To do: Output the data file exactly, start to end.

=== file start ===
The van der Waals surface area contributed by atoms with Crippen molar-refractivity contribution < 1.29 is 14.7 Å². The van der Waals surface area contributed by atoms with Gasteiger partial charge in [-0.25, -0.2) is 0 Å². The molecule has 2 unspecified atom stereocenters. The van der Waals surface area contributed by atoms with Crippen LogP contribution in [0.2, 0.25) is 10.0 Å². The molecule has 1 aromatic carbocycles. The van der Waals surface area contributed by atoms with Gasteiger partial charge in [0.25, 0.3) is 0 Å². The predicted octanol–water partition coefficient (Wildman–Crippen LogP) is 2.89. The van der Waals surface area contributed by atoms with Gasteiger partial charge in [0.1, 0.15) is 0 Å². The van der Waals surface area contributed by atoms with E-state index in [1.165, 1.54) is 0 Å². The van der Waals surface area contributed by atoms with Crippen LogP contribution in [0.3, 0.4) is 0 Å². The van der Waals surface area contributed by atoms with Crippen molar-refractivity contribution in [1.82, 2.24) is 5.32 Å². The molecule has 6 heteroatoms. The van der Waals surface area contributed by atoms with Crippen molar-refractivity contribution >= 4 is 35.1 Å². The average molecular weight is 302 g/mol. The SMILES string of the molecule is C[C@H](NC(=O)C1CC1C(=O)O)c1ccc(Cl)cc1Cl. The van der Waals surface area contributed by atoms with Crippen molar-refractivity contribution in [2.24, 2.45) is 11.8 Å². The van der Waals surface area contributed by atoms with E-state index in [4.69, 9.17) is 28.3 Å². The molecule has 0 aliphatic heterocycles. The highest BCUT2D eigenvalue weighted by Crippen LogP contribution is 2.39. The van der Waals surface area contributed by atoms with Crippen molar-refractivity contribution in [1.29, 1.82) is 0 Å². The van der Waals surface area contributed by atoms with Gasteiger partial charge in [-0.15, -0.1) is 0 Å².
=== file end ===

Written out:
The van der Waals surface area contributed by atoms with Crippen molar-refractivity contribution < 1.29 is 14.7 Å². The van der Waals surface area contributed by atoms with Gasteiger partial charge in [-0.25, -0.2) is 0 Å². The molecule has 2 unspecified atom stereocenters. The van der Waals surface area contributed by atoms with Crippen LogP contribution in [0.2, 0.25) is 10.0 Å². The molecule has 1 aromatic carbocycles. The van der Waals surface area contributed by atoms with Gasteiger partial charge in [0.25, 0.3) is 0 Å². The predicted octanol–water partition coefficient (Wildman–Crippen LogP) is 2.89. The van der Waals surface area contributed by atoms with Gasteiger partial charge in [0.1, 0.15) is 0 Å². The van der Waals surface area contributed by atoms with E-state index in [1.165, 1.54) is 0 Å². The van der Waals surface area contributed by atoms with Crippen LogP contribution in [0.3, 0.4) is 0 Å². The van der Waals surface area contributed by atoms with Crippen molar-refractivity contribution in [1.82, 2.24) is 5.32 Å². The molecule has 6 heteroatoms. The van der Waals surface area contributed by atoms with Crippen molar-refractivity contribution >= 4 is 35.1 Å². The average molecular weight is 302 g/mol. The SMILES string of the molecule is C[C@H](NC(=O)C1CC1C(=O)O)c1ccc(Cl)cc1Cl. The van der Waals surface area contributed by atoms with Crippen molar-refractivity contribution in [2.24, 2.45) is 11.8 Å². The van der Waals surface area contributed by atoms with E-state index in [4.69, 9.17) is 28.3 Å². The molecule has 0 aliphatic heterocycles. The highest BCUT2D eigenvalue weighted by Crippen LogP contribution is 2.39. The van der Waals surface area contributed by atoms with Crippen molar-refractivity contribution in [1.29, 1.82) is 0 Å². The van der Waals surface area contributed by atoms with Gasteiger partial charge in [-0.15, -0.1) is 0 Å².